Day 4/5 – Pamploma – Rest stop with extra day for me. Pensione Escaray, Novara 24 (this is one I stumbled on via another peregrine as I wandered through Pamploma). €20 per night. Private room. Very nice bathroom down a short hallway, shared by very few other boarders.

Day 6 – Obanos – Albergue Usda – €8. Dinner down the street for €10.

Day 7 – Lorca – La Bodega del Camino €8. Good dinner €10. A restaurant across the street as well. Very nice owners at the Bodega.

**Day 8 – Villa Mayor de Monjardin – brand new albergue aptly named Albergue Villa Mayor de Monjardin. €15? Full kitchen, laundry, very nice bunk rooms with new blankets, electrical plugs all around, etc. Two brothers as owners, I think. A lovely place. Good idea to reserve here. (948-53-71-39)

Day 9 – Torres del Rio – Casa Mari – €7. Kitchen, eating area, patio, terrace.

Day 10 – Navarette – Albergue El Cantaro – €10. No eating facilities, but several restaurants around town.

Day 11 – Najera – Puerta de Najera – €8-10 – kitchen, but this albergue is located just across the bridge into the old Najera, and there are plenty of places to eat near the water. A very helpful family runs the place, with a teenaged daughter who likes to practice her English. Spacious common area, but tight squeeze in the bunk rooms.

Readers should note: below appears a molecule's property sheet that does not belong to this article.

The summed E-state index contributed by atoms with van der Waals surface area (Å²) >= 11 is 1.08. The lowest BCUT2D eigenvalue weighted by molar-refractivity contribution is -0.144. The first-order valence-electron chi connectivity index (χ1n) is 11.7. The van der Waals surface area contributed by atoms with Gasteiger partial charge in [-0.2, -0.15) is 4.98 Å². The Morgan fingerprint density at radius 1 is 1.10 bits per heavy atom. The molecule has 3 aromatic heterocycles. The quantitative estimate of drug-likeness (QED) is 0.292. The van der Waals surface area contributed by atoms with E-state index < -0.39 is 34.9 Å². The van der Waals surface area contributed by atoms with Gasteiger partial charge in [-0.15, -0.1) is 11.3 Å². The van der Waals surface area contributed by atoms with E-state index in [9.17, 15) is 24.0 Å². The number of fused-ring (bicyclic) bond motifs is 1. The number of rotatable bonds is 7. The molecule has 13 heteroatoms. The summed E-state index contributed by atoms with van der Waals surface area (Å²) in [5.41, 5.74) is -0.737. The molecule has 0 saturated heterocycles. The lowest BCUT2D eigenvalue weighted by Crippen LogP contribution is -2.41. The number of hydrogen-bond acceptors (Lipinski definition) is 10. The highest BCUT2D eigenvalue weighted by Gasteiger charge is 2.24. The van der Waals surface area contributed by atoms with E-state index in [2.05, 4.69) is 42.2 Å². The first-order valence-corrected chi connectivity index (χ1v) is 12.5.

Day 12 – Cirueña – Albergue Virgen de Guadalupe – €8. Padric is a strange duck, but he does supply a delicious wholesome one-dish dinner.

**Day 13 – Santo Domingo de la Calzada – Hostal Pedroi – €45, I think – only 4 km from Cirueña, this stop was my second “rest day,” a nice room, surrounded by a variety of restaurants, a “downtown”, etc.

**Day 14 – Viloria de la Rioja – Albergue Acaco y Orietta – €5 plus donativo for home cooked dinner. Drop back into the 60’s in all the delightful ways. Paulo Coehlo is the spiritual godfather ”padrino” of this albergue.   A very peaceful place.

**Day 15 – Villa Franca Montes de Oca – San Anton Abad – €8. The owner of this hotel was a peregrino and wanted to “give back”, so he built one wing of his lovely hotel as an albergue for pilgrims. The Menu del Dia or Pilgrim’s Menu is a discounted price on the regular hotel meal and the paella was delicious!! Call ahead (as usual) to secure a “baja”. One room of this hostal/albergue is single beds, and the other has bunks.

To be continued . . . Part 2 – Day 16-30, Part 3 – Day 31-49

About Woodswoman

Writer, educator, psychotherapist, woodswoman. Crave solitude and just walked the Camino de Santiago from the French Pyrenees to Santiago de Compostela. Long-term partner, Neil. Three grown kids, one traveling the world for a couple of years (see, and two in other countries . . . Thailand and Texas! One Golden Retrievers and two cats. Avid reader, looking for 10 more hours in each of my days.
This entry was posted in Albergues on the Camino, Arriving in St. Jean Pied-de-Port, Camino de Santiago, Hostals and Hotels, Kayola/Orisson and tagged , , , . Bookmark the permalink.